What you can do with leftover wine? Do not toss that old one as it can be good for more than just drinking. Here are a lot of uses for it.
Make wine cubes
Pour old wine into an ice cube tray, freeze and then break out the cubes when you do not want to drink a glass of wine, or use them for single servings of extra flavor on hand for soup, stew, sauces etc.
Turn it into jelly
Your choice of wine, some sugar and a pouch of liquid pectin are all it takes to make a customized flavor of wine jelly. Do not you like a little homemade champagne jelly with strawberries on the morning toast?
Dress some greens
Whisk bubbly with white vinegar, olive oil, mustard, diced onion or shallot and a pinch of sugar. It won’t even matter if your champagne has gone flat.
Red wine is a great marinade for beef. Mix with a little olive oil, garlic, salt, pepper, and lemon juice, to taste, and add your favorite herbs.
Rinse fruits and vegetables
Wine has antimicrobial properties that help kill germs, according to food scientist Mark Daeschel of Oregon State University.
You can use virtually any type of red wine to dye fabric as long as you are open to experimentation when it comes to the result, which can range from deep mauve or even gray to pale pink. Heat the wine to boil in a big soup pot on the stove top, add the fabric, stir with a wooden spoon for ten minutes and stay cooling. Then rinse the fabric well.
All of those antioxidants that make red wine a healthy beverage may also provide benefits when applied to the skin. Some women suggest using red wine as a toner that may help smooth and refine skin thanks to the acidity, similar to that of vinegar.
Clean fruits and vegetables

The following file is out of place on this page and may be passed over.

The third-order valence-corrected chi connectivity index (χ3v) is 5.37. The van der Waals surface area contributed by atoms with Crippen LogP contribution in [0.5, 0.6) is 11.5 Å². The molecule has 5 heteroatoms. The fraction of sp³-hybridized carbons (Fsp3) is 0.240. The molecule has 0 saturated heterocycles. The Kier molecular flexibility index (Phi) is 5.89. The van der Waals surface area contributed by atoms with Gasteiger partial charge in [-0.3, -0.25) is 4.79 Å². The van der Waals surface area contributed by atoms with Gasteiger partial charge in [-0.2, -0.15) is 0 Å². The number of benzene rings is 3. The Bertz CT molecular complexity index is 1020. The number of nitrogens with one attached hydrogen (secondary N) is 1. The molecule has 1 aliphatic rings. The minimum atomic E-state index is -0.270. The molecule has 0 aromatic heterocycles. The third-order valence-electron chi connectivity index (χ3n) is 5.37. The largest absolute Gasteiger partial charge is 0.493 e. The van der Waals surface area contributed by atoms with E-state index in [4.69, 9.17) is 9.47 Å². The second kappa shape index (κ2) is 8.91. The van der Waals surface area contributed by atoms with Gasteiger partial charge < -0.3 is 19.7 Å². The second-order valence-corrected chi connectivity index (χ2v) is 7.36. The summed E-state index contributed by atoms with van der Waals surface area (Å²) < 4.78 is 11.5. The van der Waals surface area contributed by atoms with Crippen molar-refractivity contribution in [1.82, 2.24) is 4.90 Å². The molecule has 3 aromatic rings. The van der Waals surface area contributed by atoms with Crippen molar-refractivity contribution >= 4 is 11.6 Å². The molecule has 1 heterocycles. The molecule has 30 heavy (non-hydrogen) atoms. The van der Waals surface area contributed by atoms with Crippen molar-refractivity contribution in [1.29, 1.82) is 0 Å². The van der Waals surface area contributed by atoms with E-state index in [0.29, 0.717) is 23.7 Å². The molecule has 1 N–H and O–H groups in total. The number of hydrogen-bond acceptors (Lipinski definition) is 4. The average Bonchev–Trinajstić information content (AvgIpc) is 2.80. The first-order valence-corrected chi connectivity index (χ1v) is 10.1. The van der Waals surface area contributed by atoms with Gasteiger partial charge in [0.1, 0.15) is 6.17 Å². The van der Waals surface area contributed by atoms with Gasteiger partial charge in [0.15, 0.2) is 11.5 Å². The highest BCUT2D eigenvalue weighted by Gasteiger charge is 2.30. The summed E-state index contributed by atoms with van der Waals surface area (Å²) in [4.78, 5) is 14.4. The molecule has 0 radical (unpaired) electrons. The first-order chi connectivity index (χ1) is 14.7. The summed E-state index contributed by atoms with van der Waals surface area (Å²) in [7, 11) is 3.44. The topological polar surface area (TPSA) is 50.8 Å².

Wine can be used as a natural vegetable and fruit cleaner. Wine alcohol dissolves impurities on the surface. Components in wine kill several types of food borne pathogens such as coli and salmonella.
The alcohol can efficiently remove countertop stains and disinfect kitchen surfaces. It needs to be recycled, reused, or otherwise it just gets dumped into your waste drain. If you want to try it at home, use dry white wines like sauvignon blanc, because they do not leave a stain or sticky residue. Warning: do not try this on granite, as acid will eat away at the surface.
Spoiled white wine is on its way to become vinegar, so naturally it works like a charm on dirty glass. Add a few tbsp to a spray bottle of water apply to mirrors and windows and wipe with a newspaper.
Use wine to clean wine
You are at a dinner party, and a sudden hand gesture knocks the glass of red wine over right onto the host’s new white carpet. What you will do? Take the nearest glass of white win, not to help you forget this incident, but to pour onto the red wined carpet. Flood the carpet and then blot it up quickly with a towel.
Turn it into vinegar
Just leave an opened, half full bottle of wine out for a few weeks and it will modify on its own. Also, you can make vinegar from wine in larger quantities by pouring a quart of wine and one cup of vinegar into a sterilized wide glass jug, capping it off but opening it for half an hour per day. It is ready when the thick, jelly like mass sinks to the bottom. Do not forget to add more wine as you use it.